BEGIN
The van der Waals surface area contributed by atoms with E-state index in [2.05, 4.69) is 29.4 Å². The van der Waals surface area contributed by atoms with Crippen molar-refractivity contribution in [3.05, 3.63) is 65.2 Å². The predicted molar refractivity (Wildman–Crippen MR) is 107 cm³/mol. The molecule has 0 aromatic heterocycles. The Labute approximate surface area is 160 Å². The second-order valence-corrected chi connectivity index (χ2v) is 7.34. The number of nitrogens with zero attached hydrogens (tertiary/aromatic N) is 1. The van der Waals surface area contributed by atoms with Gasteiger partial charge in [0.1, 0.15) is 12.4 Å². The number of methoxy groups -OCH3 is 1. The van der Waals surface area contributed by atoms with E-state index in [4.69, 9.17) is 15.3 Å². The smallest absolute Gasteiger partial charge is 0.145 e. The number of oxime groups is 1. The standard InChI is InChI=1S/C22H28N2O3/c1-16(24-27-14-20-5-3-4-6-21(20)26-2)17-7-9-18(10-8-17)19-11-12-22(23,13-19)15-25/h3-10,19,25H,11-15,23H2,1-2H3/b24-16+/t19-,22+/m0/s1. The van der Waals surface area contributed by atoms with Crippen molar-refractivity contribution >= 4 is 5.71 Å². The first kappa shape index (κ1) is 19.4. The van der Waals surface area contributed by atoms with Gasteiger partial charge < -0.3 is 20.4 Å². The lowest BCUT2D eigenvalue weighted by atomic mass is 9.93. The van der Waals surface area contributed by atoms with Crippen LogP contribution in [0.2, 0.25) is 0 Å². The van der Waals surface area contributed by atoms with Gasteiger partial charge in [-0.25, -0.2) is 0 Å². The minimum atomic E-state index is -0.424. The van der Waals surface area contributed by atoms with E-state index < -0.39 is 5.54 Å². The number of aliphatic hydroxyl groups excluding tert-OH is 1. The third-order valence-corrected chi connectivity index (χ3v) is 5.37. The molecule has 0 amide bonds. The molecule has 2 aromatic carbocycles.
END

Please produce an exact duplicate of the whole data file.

The van der Waals surface area contributed by atoms with E-state index in [2.05, 4.69) is 29.4 Å². The van der Waals surface area contributed by atoms with Crippen molar-refractivity contribution in [3.05, 3.63) is 65.2 Å². The predicted molar refractivity (Wildman–Crippen MR) is 107 cm³/mol. The molecule has 0 aromatic heterocycles. The Labute approximate surface area is 160 Å². The second-order valence-corrected chi connectivity index (χ2v) is 7.34. The number of nitrogens with zero attached hydrogens (tertiary/aromatic N) is 1. The van der Waals surface area contributed by atoms with Gasteiger partial charge in [0.1, 0.15) is 12.4 Å². The number of methoxy groups -OCH3 is 1. The van der Waals surface area contributed by atoms with E-state index in [4.69, 9.17) is 15.3 Å². The smallest absolute Gasteiger partial charge is 0.145 e. The number of oxime groups is 1. The standard InChI is InChI=1S/C22H28N2O3/c1-16(24-27-14-20-5-3-4-6-21(20)26-2)17-7-9-18(10-8-17)19-11-12-22(23,13-19)15-25/h3-10,19,25H,11-15,23H2,1-2H3/b24-16+/t19-,22+/m0/s1. The van der Waals surface area contributed by atoms with Crippen molar-refractivity contribution >= 4 is 5.71 Å². The first kappa shape index (κ1) is 19.4. The van der Waals surface area contributed by atoms with Gasteiger partial charge < -0.3 is 20.4 Å². The lowest BCUT2D eigenvalue weighted by atomic mass is 9.93. The van der Waals surface area contributed by atoms with Crippen LogP contribution in [0.2, 0.25) is 0 Å². The van der Waals surface area contributed by atoms with Gasteiger partial charge in [-0.25, -0.2) is 0 Å². The minimum atomic E-state index is -0.424. The van der Waals surface area contributed by atoms with E-state index < -0.39 is 5.54 Å². The number of aliphatic hydroxyl groups excluding tert-OH is 1. The third-order valence-corrected chi connectivity index (χ3v) is 5.37. The molecule has 0 amide bonds. The molecule has 2 aromatic carbocycles.